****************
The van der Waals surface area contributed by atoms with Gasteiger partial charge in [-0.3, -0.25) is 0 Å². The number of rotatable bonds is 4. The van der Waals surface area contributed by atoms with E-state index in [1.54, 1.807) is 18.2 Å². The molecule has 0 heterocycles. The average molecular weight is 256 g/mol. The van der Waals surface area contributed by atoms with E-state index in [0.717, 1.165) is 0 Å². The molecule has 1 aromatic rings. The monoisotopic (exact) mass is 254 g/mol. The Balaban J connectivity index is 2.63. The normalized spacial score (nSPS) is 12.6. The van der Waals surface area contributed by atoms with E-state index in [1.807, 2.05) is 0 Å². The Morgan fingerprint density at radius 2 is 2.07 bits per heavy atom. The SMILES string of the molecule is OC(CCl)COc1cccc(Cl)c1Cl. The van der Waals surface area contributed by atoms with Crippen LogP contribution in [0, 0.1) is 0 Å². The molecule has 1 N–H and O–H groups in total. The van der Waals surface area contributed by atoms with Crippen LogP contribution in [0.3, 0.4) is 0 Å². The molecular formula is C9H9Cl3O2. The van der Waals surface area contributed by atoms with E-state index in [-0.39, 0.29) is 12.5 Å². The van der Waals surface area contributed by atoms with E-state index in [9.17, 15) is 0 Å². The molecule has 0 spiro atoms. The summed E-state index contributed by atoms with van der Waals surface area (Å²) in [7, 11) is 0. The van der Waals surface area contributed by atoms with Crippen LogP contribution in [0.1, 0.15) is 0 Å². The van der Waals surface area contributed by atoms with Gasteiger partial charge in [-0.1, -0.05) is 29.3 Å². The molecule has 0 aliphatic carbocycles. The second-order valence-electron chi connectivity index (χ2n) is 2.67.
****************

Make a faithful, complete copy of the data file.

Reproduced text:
The van der Waals surface area contributed by atoms with Gasteiger partial charge in [-0.3, -0.25) is 0 Å². The number of rotatable bonds is 4. The van der Waals surface area contributed by atoms with E-state index in [1.54, 1.807) is 18.2 Å². The molecule has 0 heterocycles. The average molecular weight is 256 g/mol. The van der Waals surface area contributed by atoms with E-state index in [0.717, 1.165) is 0 Å². The molecule has 1 aromatic rings. The monoisotopic (exact) mass is 254 g/mol. The Balaban J connectivity index is 2.63. The normalized spacial score (nSPS) is 12.6. The van der Waals surface area contributed by atoms with E-state index in [1.807, 2.05) is 0 Å². The Morgan fingerprint density at radius 2 is 2.07 bits per heavy atom. The SMILES string of the molecule is OC(CCl)COc1cccc(Cl)c1Cl. The van der Waals surface area contributed by atoms with Crippen LogP contribution in [0, 0.1) is 0 Å². The molecule has 1 N–H and O–H groups in total. The van der Waals surface area contributed by atoms with Crippen LogP contribution in [0.3, 0.4) is 0 Å². The molecular formula is C9H9Cl3O2. The van der Waals surface area contributed by atoms with E-state index in [-0.39, 0.29) is 12.5 Å². The van der Waals surface area contributed by atoms with E-state index in [9.17, 15) is 0 Å². The molecule has 0 spiro atoms. The summed E-state index contributed by atoms with van der Waals surface area (Å²) in [7, 11) is 0. The van der Waals surface area contributed by atoms with Crippen LogP contribution in [0.1, 0.15) is 0 Å². The van der Waals surface area contributed by atoms with Gasteiger partial charge in [-0.1, -0.05) is 29.3 Å². The molecule has 0 aliphatic carbocycles. The second-order valence-electron chi connectivity index (χ2n) is 2.67.